A meta-analysis of the year’s grossly-upended e-commerce landscape showed that groceries and apparel were also hot, and understandably so!
In combining analyses of 1 trillion visits to US-based retail websites, sales data of more than 100 million unique products and a survey of 1,000 US consumers, it has been concluded that electronics is one of three categories (along with grocery and apparel) that has had a heavy influence on online economy trends in the Americas.
During last year’s turmoil in the country, the consumer electronics segment was not as strong in the initial phase of the COVID-19 pandemic compared with that of other business-to-consumer segments. Subsequent holiday shopping events changed that, driving an increased demand for electronics.
In those spurts of 10/10, 11/11, 12/12, Black Friday, Cyber Monday and year-end shopping sprees amidst lockdowns, consumer electronics retailers promptly outpaced other e-commerce segments’ overall growth in the first part of the season.
Other e-commerce trends
All the above trends, gleaned by Adobe digital economy researchers, were framed by pandemic-control measures, including reactionary trends such as upgrading home offices, keeping fit and sane when cooped up at home with too many people, and so on. Other observations include:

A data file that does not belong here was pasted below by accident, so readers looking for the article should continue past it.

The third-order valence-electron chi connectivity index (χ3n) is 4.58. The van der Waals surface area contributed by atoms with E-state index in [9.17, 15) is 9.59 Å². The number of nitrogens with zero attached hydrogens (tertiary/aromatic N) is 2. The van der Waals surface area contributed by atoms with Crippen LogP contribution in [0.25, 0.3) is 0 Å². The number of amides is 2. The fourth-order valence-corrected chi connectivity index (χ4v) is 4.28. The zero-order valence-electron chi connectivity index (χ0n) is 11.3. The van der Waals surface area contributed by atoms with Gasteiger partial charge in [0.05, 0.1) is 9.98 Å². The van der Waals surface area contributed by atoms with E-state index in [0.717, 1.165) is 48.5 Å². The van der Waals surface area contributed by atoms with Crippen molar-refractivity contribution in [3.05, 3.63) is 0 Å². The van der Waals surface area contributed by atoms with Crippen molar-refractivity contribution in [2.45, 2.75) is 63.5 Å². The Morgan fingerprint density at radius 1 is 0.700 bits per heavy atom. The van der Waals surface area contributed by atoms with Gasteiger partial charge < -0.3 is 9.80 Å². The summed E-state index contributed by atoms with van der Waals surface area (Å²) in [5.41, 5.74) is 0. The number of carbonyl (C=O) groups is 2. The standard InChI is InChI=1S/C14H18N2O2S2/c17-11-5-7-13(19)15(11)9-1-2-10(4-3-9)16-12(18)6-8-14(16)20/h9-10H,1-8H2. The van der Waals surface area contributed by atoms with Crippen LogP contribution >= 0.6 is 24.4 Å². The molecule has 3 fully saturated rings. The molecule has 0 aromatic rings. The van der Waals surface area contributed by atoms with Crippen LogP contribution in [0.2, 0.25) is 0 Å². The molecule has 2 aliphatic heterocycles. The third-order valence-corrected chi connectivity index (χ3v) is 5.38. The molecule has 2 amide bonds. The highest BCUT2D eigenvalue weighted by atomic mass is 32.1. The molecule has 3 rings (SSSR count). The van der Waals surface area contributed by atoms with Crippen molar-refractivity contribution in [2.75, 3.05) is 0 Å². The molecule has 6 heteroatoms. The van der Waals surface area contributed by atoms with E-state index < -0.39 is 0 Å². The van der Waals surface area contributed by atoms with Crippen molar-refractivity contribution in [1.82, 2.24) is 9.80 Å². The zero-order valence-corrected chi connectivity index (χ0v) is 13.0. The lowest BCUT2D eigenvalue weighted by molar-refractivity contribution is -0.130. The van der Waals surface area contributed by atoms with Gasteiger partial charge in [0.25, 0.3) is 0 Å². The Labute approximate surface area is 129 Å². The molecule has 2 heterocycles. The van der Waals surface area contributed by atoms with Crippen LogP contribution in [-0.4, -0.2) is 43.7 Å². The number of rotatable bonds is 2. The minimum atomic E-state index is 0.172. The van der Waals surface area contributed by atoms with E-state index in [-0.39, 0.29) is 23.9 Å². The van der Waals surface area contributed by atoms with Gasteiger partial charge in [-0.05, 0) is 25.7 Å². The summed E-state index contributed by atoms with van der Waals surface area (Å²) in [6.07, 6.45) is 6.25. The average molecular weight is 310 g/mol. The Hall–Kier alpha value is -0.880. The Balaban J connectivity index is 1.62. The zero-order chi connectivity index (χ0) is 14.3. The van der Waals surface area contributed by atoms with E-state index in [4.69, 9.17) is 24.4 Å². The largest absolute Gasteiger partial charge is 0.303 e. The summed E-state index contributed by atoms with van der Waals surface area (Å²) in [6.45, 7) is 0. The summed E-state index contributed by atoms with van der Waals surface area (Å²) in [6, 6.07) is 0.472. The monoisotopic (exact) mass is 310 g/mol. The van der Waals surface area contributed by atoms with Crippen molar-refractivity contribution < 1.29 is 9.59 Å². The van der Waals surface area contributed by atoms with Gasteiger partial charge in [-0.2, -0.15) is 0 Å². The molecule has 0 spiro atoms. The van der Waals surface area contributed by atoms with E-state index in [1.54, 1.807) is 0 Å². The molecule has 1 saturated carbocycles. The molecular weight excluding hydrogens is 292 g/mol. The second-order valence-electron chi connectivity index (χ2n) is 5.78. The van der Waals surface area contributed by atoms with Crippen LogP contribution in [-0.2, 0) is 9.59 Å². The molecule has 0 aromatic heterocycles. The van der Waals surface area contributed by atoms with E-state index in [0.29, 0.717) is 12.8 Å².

- Electronics prices are now beginning to plateau in the country, thanks to the absorption of offline purchasing into the online electronics category and COVID-19-associated demand.
- There has been a 44% drop in online prices for electronics between the years 2014 and 2020.
- Price was one of the top three buying criteria of electronic devices purchases in 74% of consumers, preceded by quality (82%) and ease of use (77%).
- Consumers bought more electronic devices in 2020 – with almost every trending product seeing an increase:
- 31% of participants owned a smart speaker in 2020 compared to 26% in 2019.
- 66% owned a laptop in 2020 compared to 62% in 2019.
Finally, one out of three consumers in the entire study purchased a voice-controlled device in the past year, with Millennials and Gen Z leading the charge. Privacy remained a significant in respondents and data analyses, particularly for Baby Boomers, whereas Gen Z were the least concerned.